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May 04, 2004

Here's another story.

I received this story in email today, like many of us with .mil addresses have over the past couple of days. I was going to get it up - but then I got an encouraging email from a fellow blogger (who can tell I'm a little grumpy right now!) who also got it and has posted it on her site. So, I'm running with it ahead of schedule. Winds of Change is right - it's an honor to have trained and led these young soldiers - and to support them from a layer farther back, now. 99.9% of them carry on the tradition, and serve admirably, and proudly. Here's my 'buck-up, bucko!' email:


Thought you might enjoy reading this one:

The letter came across my email inbox earlier today. It describes the outstanding leadership and quick thinking of a young lieutenant whose tank company's equipment was being moved across Iraq. The convoy came under heavy, planned ambush and this young tank officer rallied the tankers, got the tanks off of the transport trucks while they were under heavy fire, saved the transportation officers who were lightly armed and got them all out of there alive. The convoy commander, a Captain, credits this younger officer with saving all their lives.

At a time when professional soldiers are angry at the lack of professionalism show by a few MPs (abuse of prisoners), which tars them all, it's good to know we have young men and women like this young man. As as 1st Lt, he's probably around 24 yrs old. I feel very fortunate that he and others like him chose to serve.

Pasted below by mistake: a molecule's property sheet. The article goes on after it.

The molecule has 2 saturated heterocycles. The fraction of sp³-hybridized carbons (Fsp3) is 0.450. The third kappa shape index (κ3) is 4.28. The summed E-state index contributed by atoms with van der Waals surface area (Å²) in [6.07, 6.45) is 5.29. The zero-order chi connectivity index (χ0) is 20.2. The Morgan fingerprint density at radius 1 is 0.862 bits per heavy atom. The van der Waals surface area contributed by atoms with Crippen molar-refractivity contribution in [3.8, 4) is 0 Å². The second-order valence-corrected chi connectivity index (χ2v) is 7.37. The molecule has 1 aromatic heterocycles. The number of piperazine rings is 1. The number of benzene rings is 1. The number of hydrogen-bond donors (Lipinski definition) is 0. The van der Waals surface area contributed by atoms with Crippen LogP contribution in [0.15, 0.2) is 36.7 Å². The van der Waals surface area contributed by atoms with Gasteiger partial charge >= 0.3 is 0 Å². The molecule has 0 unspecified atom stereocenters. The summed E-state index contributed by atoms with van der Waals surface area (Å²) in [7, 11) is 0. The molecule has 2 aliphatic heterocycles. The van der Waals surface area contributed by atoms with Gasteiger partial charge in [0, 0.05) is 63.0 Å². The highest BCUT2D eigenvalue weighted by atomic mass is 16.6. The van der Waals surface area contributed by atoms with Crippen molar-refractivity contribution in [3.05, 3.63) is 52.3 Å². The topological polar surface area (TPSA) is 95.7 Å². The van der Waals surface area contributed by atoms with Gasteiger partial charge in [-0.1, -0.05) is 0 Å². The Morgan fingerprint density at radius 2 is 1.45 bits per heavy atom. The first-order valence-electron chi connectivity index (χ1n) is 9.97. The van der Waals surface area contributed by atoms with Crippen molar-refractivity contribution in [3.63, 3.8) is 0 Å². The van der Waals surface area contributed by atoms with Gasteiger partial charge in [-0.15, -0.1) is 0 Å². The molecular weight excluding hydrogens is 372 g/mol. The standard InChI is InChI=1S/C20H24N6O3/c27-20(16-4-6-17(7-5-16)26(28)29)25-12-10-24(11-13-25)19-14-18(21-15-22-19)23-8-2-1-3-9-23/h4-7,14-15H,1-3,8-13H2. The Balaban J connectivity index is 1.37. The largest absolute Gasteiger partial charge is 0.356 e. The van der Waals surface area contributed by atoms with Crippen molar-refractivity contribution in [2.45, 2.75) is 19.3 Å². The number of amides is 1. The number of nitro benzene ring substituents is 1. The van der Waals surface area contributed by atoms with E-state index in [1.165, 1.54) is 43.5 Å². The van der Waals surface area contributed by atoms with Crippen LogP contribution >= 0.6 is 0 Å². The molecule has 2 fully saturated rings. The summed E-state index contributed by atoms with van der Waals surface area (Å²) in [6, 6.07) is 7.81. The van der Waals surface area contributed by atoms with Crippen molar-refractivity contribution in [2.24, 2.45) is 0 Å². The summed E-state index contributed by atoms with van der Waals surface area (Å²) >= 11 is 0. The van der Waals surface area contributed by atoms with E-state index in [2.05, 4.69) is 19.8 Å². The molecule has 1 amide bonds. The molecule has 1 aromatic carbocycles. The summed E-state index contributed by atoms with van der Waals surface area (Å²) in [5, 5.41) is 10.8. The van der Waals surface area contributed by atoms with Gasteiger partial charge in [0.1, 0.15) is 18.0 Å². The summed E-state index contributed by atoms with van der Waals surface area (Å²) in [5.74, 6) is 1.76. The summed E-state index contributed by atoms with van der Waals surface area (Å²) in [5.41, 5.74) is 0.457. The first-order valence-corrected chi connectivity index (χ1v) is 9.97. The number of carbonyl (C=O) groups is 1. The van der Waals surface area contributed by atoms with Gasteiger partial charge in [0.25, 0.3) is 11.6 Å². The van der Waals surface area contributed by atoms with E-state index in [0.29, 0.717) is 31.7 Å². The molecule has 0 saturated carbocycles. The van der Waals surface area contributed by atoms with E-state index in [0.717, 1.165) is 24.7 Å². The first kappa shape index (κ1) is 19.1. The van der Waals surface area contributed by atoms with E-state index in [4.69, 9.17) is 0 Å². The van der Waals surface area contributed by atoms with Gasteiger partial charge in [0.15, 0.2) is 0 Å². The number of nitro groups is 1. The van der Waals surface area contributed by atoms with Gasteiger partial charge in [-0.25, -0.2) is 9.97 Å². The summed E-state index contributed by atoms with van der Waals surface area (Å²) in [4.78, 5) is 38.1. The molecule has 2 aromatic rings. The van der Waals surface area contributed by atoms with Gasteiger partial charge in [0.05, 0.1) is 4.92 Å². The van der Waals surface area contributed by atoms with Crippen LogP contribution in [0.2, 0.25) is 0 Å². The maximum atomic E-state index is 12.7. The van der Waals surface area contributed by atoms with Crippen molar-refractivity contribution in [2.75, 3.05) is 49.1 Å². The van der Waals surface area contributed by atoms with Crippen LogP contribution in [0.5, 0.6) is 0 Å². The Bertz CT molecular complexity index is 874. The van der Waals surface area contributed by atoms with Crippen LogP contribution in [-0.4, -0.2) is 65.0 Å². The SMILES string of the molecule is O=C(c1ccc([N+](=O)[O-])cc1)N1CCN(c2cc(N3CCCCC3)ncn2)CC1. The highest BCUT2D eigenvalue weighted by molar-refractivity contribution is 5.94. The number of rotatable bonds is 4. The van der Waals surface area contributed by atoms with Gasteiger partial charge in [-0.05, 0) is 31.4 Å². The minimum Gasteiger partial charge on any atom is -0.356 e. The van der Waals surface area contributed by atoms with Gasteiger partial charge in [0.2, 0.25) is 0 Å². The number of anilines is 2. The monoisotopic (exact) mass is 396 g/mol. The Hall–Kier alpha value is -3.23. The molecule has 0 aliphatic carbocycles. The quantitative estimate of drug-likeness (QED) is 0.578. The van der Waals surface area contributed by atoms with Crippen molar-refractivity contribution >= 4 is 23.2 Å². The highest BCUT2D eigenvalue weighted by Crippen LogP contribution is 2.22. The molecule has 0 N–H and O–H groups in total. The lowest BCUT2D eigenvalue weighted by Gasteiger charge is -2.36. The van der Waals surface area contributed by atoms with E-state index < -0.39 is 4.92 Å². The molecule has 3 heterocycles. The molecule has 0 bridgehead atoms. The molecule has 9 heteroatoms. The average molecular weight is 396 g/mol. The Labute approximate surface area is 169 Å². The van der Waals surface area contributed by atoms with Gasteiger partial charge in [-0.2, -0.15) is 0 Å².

Best - (and keep on blogging!)

Oh, by the way: there's at least one report out today saying the real
physical abuse in the Iraqi prison was done by Iraqi guards. Sigh.

As for the last, I sure hope so. Click the link above to read what Winds had to say on her blog.

And now - another story of a sharp soldier who can think on his feet!

The CSA wanted to share this email with you. The email was sent to GEN Bell, CG, USAREUR from MG Dempsey, Cdr, 1AD.



...I met yesterday outside Najaf with a 1LT from the Iron Dukes of 2-37 Armor who as tank company XO was leading a convoy of two platoons of tanks on HETs from Al Kut in the east to Najaf in the west, a distance of about 175KM. As they passed through the town of Diwaniyah, they were ambushed by a group of insurgents--undoubtedly former regime soldiers with some military training--with RPGs, heavy machine guns, and AK-47s. The Task Force Scouts had passed through only 30 minutes earlier without contact, so this was a well planned ambush of probably 50 or so organized in two and three man teams.

The convoy suffered three soldiers KIA in the initial moments of the ambush--one Iron Duke, one 2ACR cavalry trooper, and one transportation officer. The convoy immediately returned fire. They had several HUMMWVs in escort, and the tanks on the back of the HETs were manned with loaders and TCs on crew served weapons.

Within minutes of the ambush, one of the HETs was disabled, and the Lieutenant realized he would have to stand and fight to ensure he had everyone. The Iron Dukes "broke chains" as they described it, by essentially driving off the back of the HETs under fire to engage the enemy. In the course of the next hour, they fought their way out of Diwaniyah employing every weapon available to them including main gun. They got everyone and everything out with the exception of one HET.

Enemy BDA was 30 killed and an unknown number wounded.

A day after this fight, I received an email from CPT Thomas Moore, of the 1175th Transportation, who was the convoy commander. He wrote: "were it not for the courage and actions under fire of the 2ACR and 2-37 soldiers that day, he is certain all his men would have been killed." He asked me if he and his soldiers engaged in that fight with us could wear the 1AD combatpatch. I told him I'd be honored.

There are many such stories of courage under fire and just as many stories of incredible compassion to the innocent...

Continuing mission, sir.

V/R Marty

It's our job as milbloggers to get these, and the other stories, out in the public eye!